Raul Ibanez and Hiroyuki Nakajima Moves Show Difference Between M's and A's

Thomas HolmesCorrespondent IIIDecember 23, 2012

PEORIA, AZ - FEBRUARY 23:  Outfielder Raul Ibanez #28 of the Seattle Mariners poses during Photo Day on February 23, 2007 at Peoria Sports Complex in Peoria, Arizona.  (Photo by Stephen Dunn/Getty Images)
Stephen Dunn/Getty Images

It may sound crazy, but the Seattle Mariners are bringing back fan-favorite Raul Ibanez with a one-year major league contract after spending the past four seasons on the East Coast with the Philadelphia Phillies and New York Yankees

The Seattle Times' Geoff Baker reported the move and the team's plan on Saturday as being:

For now, the plan is to bring him to spring training and see how he fares alongside some of the younger players the Mariners have manning those spots. Where Ibanez fits will depend largely on how well or poorly some of the younger players perform and where the team needs help the most.

The Mariners confirmed the deal — reported as a $2.75 million contract with another possible $1.25 million in incentives — but did not make an official announcement right away because they first had to make a corresponding 40-man roster move to free up room for Ibanez.

It's a nostalgic and heartwarming move of sorts, somewhat akin to the signing of Ken Griffey Jr. back in 2009 when the team hoped to get offensive production on the field and a leader off the field in the clubhouse. 

The move is the second veteran signing in as many days, following Jeremy Bonderman's opting to "give it one last shot" on Friday.  

Meanwhile, last week somewhere nestled between the despair of losing Josh Hamilton and the cautious optimism of trading for Kendrys Morales, another name quietly came off the big board of free agents.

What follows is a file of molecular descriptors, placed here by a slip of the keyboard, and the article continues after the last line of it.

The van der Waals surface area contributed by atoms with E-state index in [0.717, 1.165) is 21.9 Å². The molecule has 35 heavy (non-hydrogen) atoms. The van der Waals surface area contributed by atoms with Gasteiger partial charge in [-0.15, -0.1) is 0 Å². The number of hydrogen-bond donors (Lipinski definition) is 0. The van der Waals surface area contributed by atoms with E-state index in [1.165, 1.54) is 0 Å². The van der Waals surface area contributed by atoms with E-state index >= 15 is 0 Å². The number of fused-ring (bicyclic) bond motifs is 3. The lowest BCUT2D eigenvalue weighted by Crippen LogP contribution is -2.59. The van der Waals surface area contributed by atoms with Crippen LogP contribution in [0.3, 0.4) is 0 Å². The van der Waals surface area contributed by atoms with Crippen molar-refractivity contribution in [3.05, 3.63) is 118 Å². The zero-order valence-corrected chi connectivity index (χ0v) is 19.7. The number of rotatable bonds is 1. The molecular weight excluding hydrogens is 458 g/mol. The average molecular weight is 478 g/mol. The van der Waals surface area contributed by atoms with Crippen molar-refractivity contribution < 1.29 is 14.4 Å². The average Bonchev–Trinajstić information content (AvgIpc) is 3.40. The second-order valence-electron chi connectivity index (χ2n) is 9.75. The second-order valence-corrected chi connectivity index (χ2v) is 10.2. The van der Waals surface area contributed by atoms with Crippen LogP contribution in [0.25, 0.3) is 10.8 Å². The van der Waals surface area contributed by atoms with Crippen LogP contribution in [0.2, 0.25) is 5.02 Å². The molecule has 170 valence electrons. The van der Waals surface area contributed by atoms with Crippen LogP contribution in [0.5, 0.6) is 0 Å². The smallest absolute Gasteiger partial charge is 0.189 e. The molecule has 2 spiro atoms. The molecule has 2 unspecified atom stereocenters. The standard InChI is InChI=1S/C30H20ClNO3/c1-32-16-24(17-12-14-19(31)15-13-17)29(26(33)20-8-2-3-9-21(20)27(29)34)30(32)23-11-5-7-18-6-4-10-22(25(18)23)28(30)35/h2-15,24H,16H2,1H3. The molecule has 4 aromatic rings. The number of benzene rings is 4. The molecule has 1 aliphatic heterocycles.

Indeed, it appears that former Seibu Lions shortstop Hiroyuki Nakajima will be going to Oakland next season, according to The Associated Press (h/t ESPN.com):

Nakajima agreed to a $6.5 million, two-year contract. The deal also includes a $5.5 million option for a third season, one of the people said.

Nakajima, a seven-time Pacific League All-Star, has a .302 batting average with 149 home runs, 664 RBIs and 134 stolen bases over 11 seasons with Seibu.

I must confess, this one hurt a bit more than most because I believe he could have helped the Mariners in 2013 but instead ended up signing with a division rival, didn't cost a ton of money and, on a personal level, was one of my favorite players to watch while living in Japan a few years back.   

Understand this isn't meant to serve as a cheap dig at M's general manager Jack Zduriencik, as I doubt Nakajima was ever high on his list of potential acquisitions, if at all.  Instead, the point I'm trying to make is that after seeing Stephen Drew sign a deal with the Red Sox, Oakland didn't miss a beat and rather methodically signed a solid replacement for a fraction of the price. 

As is often the case with Billy Beane, the Oakland Athletics rolled with the punches and have debunked a few myths about team building when compared to fellow division rivals and their ability to spend. 

For you see, if spending money automatically equated to success, then it would be easy to write off the Mariners in comparison to the Texas Rangers and Los Angeles Angels

Yet Oakland's periodic success pokes its fair share of holes in that theory, as perhaps no other team in baseball makes their money work harder.  Perhaps it's not sustainable every year, but it certainly makes the most of a challenging financial situation. 

So today I tip my hat to Billy Beane and his staff with their "Moneyball" approach as they continually reinvent the A's on a shoe-string budget and occasionally outhustle and muscle richer division rivals. 

The brilliance of the Nakajima move is that he will either end up being a steal to help fill the A's need at shortstop or at worst a pricey utility player who can be cut loose in two year's time...low risk, high reward.